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Farmers protest: UNHCHR condemns crackdown on activists, scribes

Attempts to curb freedom of expression on social media in India are 'disturbing departures from essential human rights principles'
Climate activist Disha Ravi who was arrested for editing and sharing a social media “toolkit” on the farmers’ protest.

Anita Joshua   |   New Delhi   |   Published 27.02.21, 12:24 AM

The United Nations High Commissioner for Human Rights has said the charges of sedition slapped on journalists and activists in connection with the farmers’ protests and the attempts to curb freedom of expression on social media in India are “disturbing departures from essential human rights principles”.

Michelle Bachelet brought up the matter on Friday while updating the 46th session of the Human Rights Council (HRC) on rights issues in more than 50 countries. In two paragraphs on India, she flagged the farmers’ movement and the situation in Jammu and Kashmir.


Her intervention comes a few days after external affairs minister S. Jaishankar, in his speech at the ongoing HRC session, stressed the need to respect the principles of non-interference in internal affairs and national sovereignty.

“Continued protests by hundreds of thousands of farmers highlight the importance of ensuring laws and policies are based on meaningful consultations with those concerned,” Bachelet said, in an oblique reference to the criticism that the three farm laws were enacted without proper discussion.

“Charges of sedition against journalists and activists for reporting or commenting on the protests, and attempts to curb freedom of expression on social media, are disturbing departures from essential human rights principles,” she continued.

Bachelet expressed hope that talks between the government and the farmer leaders would yield a solution. “I trust that ongoing dialogue efforts by both sides will lead to an equitable solution to this crisis that respects the rights of all,” she said.

On Kashmir, Bachelet said restrictions on communications and clampdown on civil society activists remained a concern. 

“Despite recent restoration of 4G access for mobile phones, the communications blockade has seriously hampered civic participation, as well as business, livelihoods, education, and access to health care and medical information. Raids against human rights defenders in October and November exemplify the continued restrictions on civil society, and resulting impact on the rights of the people of Kashmir to impart and receive information, and to engage in free, open debate on government policies affecting them,” she noted.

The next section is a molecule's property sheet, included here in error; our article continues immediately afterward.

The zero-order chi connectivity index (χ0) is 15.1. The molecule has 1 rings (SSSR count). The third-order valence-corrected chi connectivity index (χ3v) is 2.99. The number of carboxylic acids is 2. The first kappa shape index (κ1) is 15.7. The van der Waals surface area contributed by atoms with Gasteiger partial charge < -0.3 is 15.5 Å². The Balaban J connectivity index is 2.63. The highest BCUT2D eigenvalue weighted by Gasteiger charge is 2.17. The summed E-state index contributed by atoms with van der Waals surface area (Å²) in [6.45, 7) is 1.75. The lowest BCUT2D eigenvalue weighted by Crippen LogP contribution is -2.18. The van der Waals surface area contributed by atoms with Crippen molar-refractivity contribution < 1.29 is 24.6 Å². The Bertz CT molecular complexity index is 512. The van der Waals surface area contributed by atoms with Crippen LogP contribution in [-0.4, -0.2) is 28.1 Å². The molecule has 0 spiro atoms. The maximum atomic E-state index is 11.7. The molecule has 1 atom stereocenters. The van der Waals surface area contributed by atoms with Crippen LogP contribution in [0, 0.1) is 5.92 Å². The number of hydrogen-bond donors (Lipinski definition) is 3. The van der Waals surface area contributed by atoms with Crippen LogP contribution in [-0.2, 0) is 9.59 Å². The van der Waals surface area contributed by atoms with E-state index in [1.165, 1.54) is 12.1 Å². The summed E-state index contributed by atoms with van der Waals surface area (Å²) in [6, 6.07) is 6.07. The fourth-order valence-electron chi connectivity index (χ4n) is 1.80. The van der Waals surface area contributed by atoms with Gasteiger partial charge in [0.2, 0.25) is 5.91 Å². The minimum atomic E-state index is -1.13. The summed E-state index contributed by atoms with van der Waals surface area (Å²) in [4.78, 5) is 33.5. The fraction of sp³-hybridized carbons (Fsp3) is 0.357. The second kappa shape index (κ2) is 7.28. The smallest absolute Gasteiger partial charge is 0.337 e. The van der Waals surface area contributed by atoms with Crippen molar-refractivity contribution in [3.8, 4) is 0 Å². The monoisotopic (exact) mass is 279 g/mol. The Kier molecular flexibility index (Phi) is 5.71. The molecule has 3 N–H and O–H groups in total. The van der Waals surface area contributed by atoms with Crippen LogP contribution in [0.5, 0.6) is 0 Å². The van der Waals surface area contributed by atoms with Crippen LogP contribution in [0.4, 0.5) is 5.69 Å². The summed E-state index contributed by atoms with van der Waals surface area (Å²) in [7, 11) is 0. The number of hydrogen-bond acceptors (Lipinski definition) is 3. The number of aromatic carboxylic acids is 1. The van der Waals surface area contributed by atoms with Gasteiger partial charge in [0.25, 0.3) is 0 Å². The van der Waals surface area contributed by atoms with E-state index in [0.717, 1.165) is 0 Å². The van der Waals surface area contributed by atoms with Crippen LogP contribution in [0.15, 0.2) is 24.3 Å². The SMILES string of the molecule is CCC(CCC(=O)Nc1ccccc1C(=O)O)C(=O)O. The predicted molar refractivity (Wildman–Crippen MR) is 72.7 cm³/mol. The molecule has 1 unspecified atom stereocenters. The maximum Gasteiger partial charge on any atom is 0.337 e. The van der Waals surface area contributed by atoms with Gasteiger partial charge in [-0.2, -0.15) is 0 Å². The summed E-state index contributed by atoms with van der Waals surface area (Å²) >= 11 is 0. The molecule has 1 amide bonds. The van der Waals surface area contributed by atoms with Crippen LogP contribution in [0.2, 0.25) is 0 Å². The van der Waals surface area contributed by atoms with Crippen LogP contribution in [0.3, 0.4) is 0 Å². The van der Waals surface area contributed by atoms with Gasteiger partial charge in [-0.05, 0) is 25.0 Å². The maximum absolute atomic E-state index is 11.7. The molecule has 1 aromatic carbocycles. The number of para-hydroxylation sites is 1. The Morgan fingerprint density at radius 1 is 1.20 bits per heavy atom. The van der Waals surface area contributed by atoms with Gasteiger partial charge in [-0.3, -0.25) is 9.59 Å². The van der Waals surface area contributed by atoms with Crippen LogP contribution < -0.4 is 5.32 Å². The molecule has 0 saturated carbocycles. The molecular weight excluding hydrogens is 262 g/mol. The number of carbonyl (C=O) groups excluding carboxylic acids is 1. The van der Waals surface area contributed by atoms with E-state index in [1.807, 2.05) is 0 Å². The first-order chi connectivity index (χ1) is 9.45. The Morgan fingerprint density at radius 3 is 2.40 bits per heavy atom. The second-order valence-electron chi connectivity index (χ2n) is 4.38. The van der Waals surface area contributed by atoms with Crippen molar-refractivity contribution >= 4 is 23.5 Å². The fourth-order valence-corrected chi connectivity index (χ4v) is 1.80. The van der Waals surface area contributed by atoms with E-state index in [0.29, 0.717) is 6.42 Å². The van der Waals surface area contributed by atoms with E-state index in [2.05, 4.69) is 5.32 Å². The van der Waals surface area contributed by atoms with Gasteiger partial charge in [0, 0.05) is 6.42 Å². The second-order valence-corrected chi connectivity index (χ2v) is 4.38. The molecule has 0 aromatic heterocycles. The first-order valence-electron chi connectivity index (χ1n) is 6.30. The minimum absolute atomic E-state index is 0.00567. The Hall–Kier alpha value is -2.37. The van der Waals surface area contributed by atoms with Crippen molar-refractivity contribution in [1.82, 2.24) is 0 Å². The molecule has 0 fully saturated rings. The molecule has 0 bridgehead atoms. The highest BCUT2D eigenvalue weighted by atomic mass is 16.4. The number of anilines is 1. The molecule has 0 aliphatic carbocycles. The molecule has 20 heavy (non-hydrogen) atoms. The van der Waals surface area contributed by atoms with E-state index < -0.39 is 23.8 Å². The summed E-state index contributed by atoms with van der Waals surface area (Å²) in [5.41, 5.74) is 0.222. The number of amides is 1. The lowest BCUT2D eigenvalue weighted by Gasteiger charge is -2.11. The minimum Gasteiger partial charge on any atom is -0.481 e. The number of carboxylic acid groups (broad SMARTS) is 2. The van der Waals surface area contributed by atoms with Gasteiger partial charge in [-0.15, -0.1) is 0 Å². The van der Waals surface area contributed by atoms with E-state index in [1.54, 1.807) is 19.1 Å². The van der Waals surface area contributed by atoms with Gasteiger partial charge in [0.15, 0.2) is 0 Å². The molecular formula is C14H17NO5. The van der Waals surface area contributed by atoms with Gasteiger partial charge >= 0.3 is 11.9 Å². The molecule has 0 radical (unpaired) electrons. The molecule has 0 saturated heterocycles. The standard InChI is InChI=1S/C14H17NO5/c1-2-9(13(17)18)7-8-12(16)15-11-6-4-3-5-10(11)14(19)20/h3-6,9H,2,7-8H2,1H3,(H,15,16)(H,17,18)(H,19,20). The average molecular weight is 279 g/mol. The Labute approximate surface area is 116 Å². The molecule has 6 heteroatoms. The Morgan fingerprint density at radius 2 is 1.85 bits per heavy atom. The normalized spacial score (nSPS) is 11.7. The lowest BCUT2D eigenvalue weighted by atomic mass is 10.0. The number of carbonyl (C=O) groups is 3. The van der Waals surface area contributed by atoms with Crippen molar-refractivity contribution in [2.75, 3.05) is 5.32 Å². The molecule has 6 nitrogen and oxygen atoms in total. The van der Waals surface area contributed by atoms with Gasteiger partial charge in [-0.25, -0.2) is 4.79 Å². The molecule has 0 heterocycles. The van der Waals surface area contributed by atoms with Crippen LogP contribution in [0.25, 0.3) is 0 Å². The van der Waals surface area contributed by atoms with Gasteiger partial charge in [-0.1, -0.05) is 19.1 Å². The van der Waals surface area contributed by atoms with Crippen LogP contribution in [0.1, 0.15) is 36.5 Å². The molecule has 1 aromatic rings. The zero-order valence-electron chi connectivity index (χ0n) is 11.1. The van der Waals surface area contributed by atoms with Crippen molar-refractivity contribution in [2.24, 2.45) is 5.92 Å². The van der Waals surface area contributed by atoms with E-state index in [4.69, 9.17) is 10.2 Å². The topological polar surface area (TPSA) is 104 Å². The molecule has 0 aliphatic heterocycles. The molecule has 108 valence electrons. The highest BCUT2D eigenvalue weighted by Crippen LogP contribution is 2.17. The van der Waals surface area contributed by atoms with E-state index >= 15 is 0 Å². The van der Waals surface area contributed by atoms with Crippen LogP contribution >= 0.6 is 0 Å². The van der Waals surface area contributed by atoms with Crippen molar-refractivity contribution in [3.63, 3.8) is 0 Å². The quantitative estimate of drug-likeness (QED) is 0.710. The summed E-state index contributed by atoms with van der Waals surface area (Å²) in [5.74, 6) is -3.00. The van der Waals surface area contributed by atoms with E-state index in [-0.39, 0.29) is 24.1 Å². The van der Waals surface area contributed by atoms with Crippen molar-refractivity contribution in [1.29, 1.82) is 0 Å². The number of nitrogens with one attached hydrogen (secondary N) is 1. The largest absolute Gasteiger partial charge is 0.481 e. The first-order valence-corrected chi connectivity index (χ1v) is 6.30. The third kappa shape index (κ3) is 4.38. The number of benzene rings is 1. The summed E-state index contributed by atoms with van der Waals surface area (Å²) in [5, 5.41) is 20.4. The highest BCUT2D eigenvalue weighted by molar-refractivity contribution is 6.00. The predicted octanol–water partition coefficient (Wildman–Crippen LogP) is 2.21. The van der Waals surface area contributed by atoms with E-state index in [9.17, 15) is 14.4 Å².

Last week, special rapporteurs of the HRC had voiced concern that the constitutional changes made in Jammu and Kashmir could undermine minorities’ rights. This had drawn a sharp response from the government, which termed the conclusions as “inaccurate assumptions” and “deliberately timed” to coincide with the visit of foreign envoys to the Union Territory.

Swap denial

The external affairs ministry has rebutted the reported contention of UN rapporteurs that Christian Michel, accused in the VVIP chopper case, had been extradited from the UAE in a “de facto swap” for India’s capture and return of Sheikha Latifa, the daughter of Dubai’s ruler Sheikh Mohammed bin Rashid Al-Maktoum, after she attempted to flee her homeland.

According to the AFP report, the United Nations Working Group on Arbitrary Detention has called for the British middleman’s immediate release, arguing that he was being detained arbitrarily.

Reacting to the report, the ministry said in a statement: “We regret that the conclusions drawn by the Working Group are based on limited information, biased allegations from an unidentified source and on an inaccurate understanding of India’s criminal justice system.

“The extradition was done entirely in accordance with the provisions of the Extradition Treaty signed between two sovereign States. The arrest and subsequent custody were done as per the due process of law and cannot be considered arbitrary on any grounds.”

Further, according to India, at no time was Michel denied his rights to legal counsel or a fair hearing. 

“The fact that he has been able to approach courts on multiple occasions including the higher judiciary is itself proof of this. There have also been no restrictions on consular access by the authorities. He has been treated at par as other detainees and provided all facilities by the prison authorities as per rules,” the statement said.

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